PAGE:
BRUNSWICK — The inspiration for a new art installation on the south wall of the Hannaford supermarket was born out of a project for Professor Mark Wethli’s public art class at Bowdoin College.
When Wethli’s class began in the spring of 2011, its first assignment was to explore Brunswick and identify places that would be ideal for a public art installation. Several students identified the wall of the store as an ideal location.
Students put together their proposals, and models of potential installations were put on display at Curtis Memorial Library so the public could share opinions. Of the 19 designs submitted, Waterville native Tariq Haq’s design, “Cornucopia,” was chosen.
“A double major in government and digital arts, Tariq’s unique feeling for the public sphere and for public life in general blended perfectly with his exceptional skills, aptitude and vision as a designer to enable him to excel as a public artist,” Wethli said Wednesday at the work’s unveiling.
Haq said he found his inspiration in Brunswick’s farmers market history and the melting pot the town has become in recent years.
“In the few years time in which I myself have been a resident, Brunswick’s bountiful community has been ever expanding, and shows no sign of slowing down,” he said. “Indeed, this community has united both the young and the old, blue and white collar, and has created a space that meets the needs of so many in this diverse community.
“Cornucopia is intended to express these values and to underscore Brunswick’s commitment to sustainability, the arts and to fostering a community where all walks of life are welcome,” he continued.
Hannaford store manager Mia Baker said that not only will customers and associates benefit from the installation, but so will the thousands of people who live, work and visit Brunswick.
Wethli agreed, noting that travelers arriving on the Amtrak Downeaster will be able to look at the banners, which face the Maine Street Station depot, and know where they are and feel the sense of community in town.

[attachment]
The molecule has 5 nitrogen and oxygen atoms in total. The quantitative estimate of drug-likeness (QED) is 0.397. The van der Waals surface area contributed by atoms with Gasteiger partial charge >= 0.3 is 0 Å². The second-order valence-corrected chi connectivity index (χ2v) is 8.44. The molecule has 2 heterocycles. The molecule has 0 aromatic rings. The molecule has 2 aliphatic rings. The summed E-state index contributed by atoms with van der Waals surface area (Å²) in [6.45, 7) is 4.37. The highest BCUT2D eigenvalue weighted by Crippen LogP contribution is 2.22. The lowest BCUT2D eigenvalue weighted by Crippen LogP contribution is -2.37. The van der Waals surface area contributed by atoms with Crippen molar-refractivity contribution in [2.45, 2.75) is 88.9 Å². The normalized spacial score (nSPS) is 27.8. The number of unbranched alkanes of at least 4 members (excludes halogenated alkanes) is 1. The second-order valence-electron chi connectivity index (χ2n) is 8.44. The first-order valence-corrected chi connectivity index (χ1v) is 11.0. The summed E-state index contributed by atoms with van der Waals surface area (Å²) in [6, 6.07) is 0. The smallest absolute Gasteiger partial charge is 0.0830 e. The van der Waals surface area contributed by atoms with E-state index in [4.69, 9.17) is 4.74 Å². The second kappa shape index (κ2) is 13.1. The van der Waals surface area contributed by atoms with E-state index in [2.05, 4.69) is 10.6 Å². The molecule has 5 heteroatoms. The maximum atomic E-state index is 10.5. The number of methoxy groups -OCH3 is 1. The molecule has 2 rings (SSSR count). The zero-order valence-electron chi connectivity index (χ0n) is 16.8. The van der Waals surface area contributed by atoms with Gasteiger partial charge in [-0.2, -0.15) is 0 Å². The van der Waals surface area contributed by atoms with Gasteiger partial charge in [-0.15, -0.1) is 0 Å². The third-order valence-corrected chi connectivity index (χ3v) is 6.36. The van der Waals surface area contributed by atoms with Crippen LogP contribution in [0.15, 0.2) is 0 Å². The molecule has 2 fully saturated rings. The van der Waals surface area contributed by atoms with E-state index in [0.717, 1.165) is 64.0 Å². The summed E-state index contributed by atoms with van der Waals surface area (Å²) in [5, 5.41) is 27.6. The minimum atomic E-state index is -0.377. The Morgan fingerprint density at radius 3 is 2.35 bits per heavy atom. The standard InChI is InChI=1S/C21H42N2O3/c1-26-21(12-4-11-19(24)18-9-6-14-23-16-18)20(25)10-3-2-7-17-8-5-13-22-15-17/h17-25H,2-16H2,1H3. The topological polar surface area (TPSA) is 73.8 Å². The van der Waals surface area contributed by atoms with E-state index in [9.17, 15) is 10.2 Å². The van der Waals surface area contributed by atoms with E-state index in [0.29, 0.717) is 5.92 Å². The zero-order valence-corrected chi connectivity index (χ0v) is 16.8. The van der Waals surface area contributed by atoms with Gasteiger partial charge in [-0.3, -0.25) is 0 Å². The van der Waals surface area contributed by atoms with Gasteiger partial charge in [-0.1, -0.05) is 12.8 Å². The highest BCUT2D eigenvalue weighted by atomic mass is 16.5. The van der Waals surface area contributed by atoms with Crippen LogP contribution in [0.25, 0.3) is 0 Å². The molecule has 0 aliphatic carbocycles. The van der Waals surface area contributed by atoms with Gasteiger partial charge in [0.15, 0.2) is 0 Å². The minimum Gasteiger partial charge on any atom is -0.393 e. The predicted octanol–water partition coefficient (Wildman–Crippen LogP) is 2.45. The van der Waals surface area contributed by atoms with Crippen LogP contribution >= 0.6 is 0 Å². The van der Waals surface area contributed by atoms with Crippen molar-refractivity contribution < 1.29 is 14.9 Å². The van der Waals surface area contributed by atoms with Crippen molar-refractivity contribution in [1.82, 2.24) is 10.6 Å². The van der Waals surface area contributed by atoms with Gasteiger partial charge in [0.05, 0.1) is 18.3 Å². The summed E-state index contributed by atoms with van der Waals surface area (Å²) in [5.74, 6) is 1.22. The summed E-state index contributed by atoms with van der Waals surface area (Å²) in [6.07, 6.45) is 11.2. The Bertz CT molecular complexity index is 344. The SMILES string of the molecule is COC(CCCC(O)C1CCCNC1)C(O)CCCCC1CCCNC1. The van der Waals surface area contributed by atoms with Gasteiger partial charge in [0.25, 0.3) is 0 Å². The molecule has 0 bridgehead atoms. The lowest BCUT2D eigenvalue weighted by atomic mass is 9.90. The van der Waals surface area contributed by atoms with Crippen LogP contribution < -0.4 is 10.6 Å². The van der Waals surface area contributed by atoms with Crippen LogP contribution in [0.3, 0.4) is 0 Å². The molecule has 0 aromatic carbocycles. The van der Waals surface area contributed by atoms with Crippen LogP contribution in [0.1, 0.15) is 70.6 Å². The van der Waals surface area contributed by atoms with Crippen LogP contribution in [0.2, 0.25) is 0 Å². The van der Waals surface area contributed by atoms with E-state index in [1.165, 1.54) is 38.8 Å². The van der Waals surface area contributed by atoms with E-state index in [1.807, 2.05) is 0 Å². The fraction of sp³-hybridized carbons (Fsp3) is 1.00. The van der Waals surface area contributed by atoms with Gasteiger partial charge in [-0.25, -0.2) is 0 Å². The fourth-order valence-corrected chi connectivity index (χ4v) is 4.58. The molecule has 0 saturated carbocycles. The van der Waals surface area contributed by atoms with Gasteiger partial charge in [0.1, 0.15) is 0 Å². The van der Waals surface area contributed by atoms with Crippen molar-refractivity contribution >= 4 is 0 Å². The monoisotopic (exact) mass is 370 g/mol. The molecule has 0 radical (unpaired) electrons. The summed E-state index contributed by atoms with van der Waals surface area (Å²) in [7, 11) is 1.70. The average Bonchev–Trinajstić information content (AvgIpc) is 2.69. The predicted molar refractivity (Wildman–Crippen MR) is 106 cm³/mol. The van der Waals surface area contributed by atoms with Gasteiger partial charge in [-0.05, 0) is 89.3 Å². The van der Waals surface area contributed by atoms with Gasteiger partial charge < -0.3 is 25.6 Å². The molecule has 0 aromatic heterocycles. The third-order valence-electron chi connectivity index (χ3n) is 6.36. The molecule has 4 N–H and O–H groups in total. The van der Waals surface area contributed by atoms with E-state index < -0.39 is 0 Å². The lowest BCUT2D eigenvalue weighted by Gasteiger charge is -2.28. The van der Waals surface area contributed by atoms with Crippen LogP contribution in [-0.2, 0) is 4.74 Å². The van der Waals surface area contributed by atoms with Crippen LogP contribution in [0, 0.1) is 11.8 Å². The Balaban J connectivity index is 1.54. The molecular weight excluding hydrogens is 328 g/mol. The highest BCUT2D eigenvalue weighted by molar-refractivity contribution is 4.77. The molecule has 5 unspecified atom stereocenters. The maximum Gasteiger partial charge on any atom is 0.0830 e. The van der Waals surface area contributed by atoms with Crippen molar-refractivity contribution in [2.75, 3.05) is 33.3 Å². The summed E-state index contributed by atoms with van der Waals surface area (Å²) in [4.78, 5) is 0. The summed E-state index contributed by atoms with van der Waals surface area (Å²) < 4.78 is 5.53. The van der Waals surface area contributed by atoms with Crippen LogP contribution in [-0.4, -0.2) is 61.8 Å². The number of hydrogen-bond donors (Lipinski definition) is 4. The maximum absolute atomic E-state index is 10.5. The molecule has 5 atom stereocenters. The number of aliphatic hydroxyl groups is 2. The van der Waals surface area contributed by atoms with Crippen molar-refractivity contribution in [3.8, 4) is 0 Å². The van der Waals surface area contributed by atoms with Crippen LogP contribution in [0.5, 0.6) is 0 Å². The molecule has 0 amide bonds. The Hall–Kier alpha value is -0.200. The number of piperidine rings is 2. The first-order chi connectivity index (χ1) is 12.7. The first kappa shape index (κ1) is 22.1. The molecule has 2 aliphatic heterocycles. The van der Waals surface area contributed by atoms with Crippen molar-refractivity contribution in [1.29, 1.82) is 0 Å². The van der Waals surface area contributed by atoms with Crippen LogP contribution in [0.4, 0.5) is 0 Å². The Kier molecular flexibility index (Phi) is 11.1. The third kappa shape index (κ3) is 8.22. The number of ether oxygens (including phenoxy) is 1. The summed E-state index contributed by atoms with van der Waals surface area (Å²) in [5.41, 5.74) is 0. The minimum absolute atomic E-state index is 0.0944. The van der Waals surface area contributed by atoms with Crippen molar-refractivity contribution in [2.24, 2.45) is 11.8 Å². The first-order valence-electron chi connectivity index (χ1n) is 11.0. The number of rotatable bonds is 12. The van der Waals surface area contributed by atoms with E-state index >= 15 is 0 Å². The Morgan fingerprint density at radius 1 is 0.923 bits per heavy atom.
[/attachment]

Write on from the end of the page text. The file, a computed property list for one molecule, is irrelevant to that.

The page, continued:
“Those of you who are familiar with train travel are familiar with those signs that repeat the name of the town as the train comes into the station, so that anytime you happen to look out the window, you can see where you are,” he said. “Picking up on this idea, Tariq’s design repeats the name Brunswick along the bottom edge of each banner; an added touch that tells us that these banners do not simply decorate a wall, but create a greater sense of place.”
Town Councilor Benet Pols echoed Wethli and Baker, saying the artwork creates a sense of community in what has become the town center. He also thanked Haq for his work, and said he hopes Haq remembers Brunswick when the Museum of Modern Art and the New Yorker are featuring his work.
“I had hoped to make some grand pronouncements about the meaning of public art or the meaning of art in general, but really when you’re getting a gift, what you should say is thank you,” Pols said.
“Those of us who can’t draw, who can’t sing, tend to look at the crowd of people who can draw and can sing and can paint as if they have some kind of unnatural gift, like straight teeth or nice, naturally curly hair when in fact, they probably put a fair amount of work into what they do and that’s something we want to acknowledge,” Pols continued. “Perhaps Tariq’s life’s work begins here on the side of this store.”
Waterville native Tariq Haq was inspired by Brunswick’s farmers market history and sense of community in the creation of his installation, “Cornucopia.” It faces the Maine Street Station Amtrak platform on the south wall of the Hannaford supermarket in downtown Brunswick.